On the other hand, Marvel Comics have always been more expansive than their competition. “It would be very irresponsible not to understand the moment each comic was created and the strain that comes with it. Think about Black Panther, and that it was made in the 1960s, during the social revolution in America, and at the same time, as filmmakers, we need to understand that our films are made for today’s audiences.” Every film is political, and in Marvel’s case there is clear message of female empowerment and diversity. “When you have the open-mindedness of a 13-year-old in front of you, one of the best things we can tell you is that you can. You can dream, you can think, you can express yourself, you can win, you can lose… For two hours, our films are watched by an audience that doesn’t look at their phone, nobody bothers them — and that’s why I support and love the spaces – and that one can forget all the social and cultural barriers created by class, religion, family, friends… In these two hours one should only dream of freedom. As a filmmaker, that’s called a privilege. If half of all our viewers make it, they live it like this… for me, that’s winning.
SALMA HAYEK AND VICTORIA ALONSO SPEAK SPANISH AT THE PREMIERE OF ETERNALS AND THE CONFUSED GRINGOS, VICTORIA I LOVE YOU HAHAHAHAHAHAHAHAHA pic.twitter.com/rxetKCtAjG
— Bladder♡ (@powerfullwitch_) October 20, 2021
The second escaped him at the premiere eternal in October, when he began speaking to the world’s press in Spanish with Salma Hayek on the red carpet. When the Mexican pointed out that the journalist didn’t understand her, Alonso blurted out: “I’m not interested. all learn [español]“. The laughter mentioned above remembers this moment. “Sometimes when I’m with Salma I forget it and we chat like gossip,” he admits. “But look, it seems like a necessary message to me. I didn’t say it with that intention, but as my truth, and if it resonates, it’s welcome.”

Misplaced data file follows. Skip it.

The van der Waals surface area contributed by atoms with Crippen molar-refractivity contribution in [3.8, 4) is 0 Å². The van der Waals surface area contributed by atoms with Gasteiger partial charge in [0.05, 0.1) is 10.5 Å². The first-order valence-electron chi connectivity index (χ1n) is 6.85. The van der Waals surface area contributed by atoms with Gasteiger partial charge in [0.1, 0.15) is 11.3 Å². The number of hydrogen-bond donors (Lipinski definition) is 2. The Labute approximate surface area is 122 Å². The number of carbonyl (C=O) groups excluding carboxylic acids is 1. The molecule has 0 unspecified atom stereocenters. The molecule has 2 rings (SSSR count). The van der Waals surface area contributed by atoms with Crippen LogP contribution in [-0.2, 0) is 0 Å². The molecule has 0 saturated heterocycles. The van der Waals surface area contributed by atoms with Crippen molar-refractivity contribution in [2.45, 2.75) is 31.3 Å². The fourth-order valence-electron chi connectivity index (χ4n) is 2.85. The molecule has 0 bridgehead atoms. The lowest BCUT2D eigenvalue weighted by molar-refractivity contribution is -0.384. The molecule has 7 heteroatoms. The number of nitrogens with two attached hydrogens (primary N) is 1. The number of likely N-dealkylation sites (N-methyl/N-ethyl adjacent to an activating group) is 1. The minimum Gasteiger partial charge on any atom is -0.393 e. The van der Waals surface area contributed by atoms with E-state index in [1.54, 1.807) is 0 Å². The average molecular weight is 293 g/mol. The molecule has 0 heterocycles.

At the end of the interview, Alonso backs down. There will be girls who see it and think if an Argentine is a boss at Marvel, they can get it too. “Yes, I am aware. I wish I hadn’t given interviews. In case of a problem, security accompanies me 24 hours, a reality of someone if it is a reference. Unfortunately, this distinction smacks of violence. It’s ten times more important to me to endure that so the girls have someone to look at, so my daughter understands what I do for a living. I never thought it would end here. I just wanted to tell stories. Now I tell stories and do other things.”
Back to production in Argentina
A major recent decision for Victoria Alonso has been her return to Argentina, this time as a producer. The filmmaker is behind Argentina, 1985, by Santiago Miter from a screenplay by Miter and Mariano Llinás, both heavyweights of auteur cinema in their country, and starring Ricardo Darín and Peter Lanzani as prosecutors Julio Strassera and Luis Moreno Ocampo respectively. Strassera and Moreno Ocampo led the charge against those most responsible for the last military dictatorship Judgment to the Chambers. “It’s a necessary project for the history of my country, I would even tell you that I think it’s the most important moment in our history,” says the producer. “We need them so that what happened during the military dictatorship is never repeated.”